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The natural environment contains a large variety of infectious microbial agents - bacteria, viruses, and fungi. If left unchecked and allowed to multiply, pathogenic species will eventually kill the host. In normal healthy animals most infections are of limited duration and cause little if any permanent damage. This is due to the immune system - a natural defence mechanism that helps ward-off or combat infectious agents. The immunoglobulins have an integral role in this defence system in that they form antibodies. The most prevalent immunoglobulin in all species of animals is IgG. In human trials it has been demonstrated that specific antibodies exist in bovine milk which are effective against both enteropathogenic and enterogenic organisms.
The Immune Response
The immune response is a defence mechanism by which the body fights infection. It is divided into two functional systems, the innate immune system and the adaptive immune system. The innate system is the first line of defence by which the host combats infectious agents and pathogenic microbes. This is a non-specific response, which proves effective against most infective agents. In case this primary response is not affective and the invading microbe is lead to proliferate the adaptive immune system comes into action. The adaptive immune system produces a specific response in the form of antibodies to the infective agent that normally proves effective in neutralising that agent. In the case of the innate system resistance (immunity) is not improved by repeated infection. The adaptive immune response involves memory and gives rise to resistance to repeated exposure to the same infective agent. Childhood diseases such as mumps, measles, and chickenpox produce life-long immunity following an infection.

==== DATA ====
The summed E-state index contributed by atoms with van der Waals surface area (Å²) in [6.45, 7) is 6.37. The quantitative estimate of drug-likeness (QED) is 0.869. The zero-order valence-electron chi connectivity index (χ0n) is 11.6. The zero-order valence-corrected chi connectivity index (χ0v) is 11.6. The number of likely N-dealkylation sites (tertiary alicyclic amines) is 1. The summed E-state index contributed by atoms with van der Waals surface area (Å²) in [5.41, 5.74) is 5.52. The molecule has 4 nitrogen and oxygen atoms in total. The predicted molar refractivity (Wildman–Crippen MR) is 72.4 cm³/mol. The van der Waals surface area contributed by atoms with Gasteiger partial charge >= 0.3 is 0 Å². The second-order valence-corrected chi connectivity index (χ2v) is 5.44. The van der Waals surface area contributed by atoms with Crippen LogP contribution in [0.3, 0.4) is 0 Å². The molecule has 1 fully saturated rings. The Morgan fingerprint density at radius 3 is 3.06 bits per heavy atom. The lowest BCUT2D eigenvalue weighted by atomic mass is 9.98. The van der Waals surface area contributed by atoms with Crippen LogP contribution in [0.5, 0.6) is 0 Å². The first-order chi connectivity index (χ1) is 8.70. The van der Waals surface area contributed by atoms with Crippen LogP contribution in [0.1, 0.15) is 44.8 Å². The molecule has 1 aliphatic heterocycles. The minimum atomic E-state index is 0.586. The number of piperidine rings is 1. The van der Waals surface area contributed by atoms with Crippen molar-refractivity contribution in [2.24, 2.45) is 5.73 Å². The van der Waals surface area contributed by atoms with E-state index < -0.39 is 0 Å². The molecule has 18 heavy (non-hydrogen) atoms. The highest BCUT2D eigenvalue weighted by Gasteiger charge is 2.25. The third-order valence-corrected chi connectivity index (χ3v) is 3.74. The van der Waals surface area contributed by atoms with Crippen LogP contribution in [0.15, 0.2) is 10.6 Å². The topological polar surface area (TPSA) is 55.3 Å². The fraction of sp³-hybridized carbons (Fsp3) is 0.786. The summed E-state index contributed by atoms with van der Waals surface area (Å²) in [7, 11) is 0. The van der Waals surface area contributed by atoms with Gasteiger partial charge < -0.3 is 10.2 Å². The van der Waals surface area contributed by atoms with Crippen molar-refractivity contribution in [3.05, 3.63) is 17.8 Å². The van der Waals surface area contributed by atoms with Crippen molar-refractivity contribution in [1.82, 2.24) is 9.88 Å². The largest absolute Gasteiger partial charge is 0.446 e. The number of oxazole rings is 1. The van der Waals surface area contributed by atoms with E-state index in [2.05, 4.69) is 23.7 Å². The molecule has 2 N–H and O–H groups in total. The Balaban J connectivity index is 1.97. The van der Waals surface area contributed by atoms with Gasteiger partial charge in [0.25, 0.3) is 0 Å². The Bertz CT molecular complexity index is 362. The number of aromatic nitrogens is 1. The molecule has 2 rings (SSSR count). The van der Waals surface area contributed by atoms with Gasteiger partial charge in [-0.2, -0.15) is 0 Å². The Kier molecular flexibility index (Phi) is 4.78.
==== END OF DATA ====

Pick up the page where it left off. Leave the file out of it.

Most infectious agents enter the body proper via the epithelial surfaces of either the upper respiratory, digestive or genito-urinary tract. Once infectious agents have penetrated the body a variety of physical and chemical defence mechanisms come into play to help protect these tissues from most infections. This involves a specialised set of cells called leukocytes (white blood cells) and their products that have evolved to help combat infection and disease. Leukocytes fall into two broad categories of cell types: phagocytes and lymphocytes. Phagocytes form part of the innate immune system and provide non-specific immunity. Included in this category are neutrophils, basophils, eosinophils, monocytes, and macrophages. Lymphocytes form the adaptive immune system and provide specific immunity. There are two types of lymphocytes B cells and T cells. The B cells are differentiated in the bone marrow and found mainly in the lymph nodes and spleen. They are the cells that make antibodies (immunoglobulins). The T cells are differentiated in the thymus and fulfill two major functions. They regulate the activity of the B cells and directly attack infectious agents.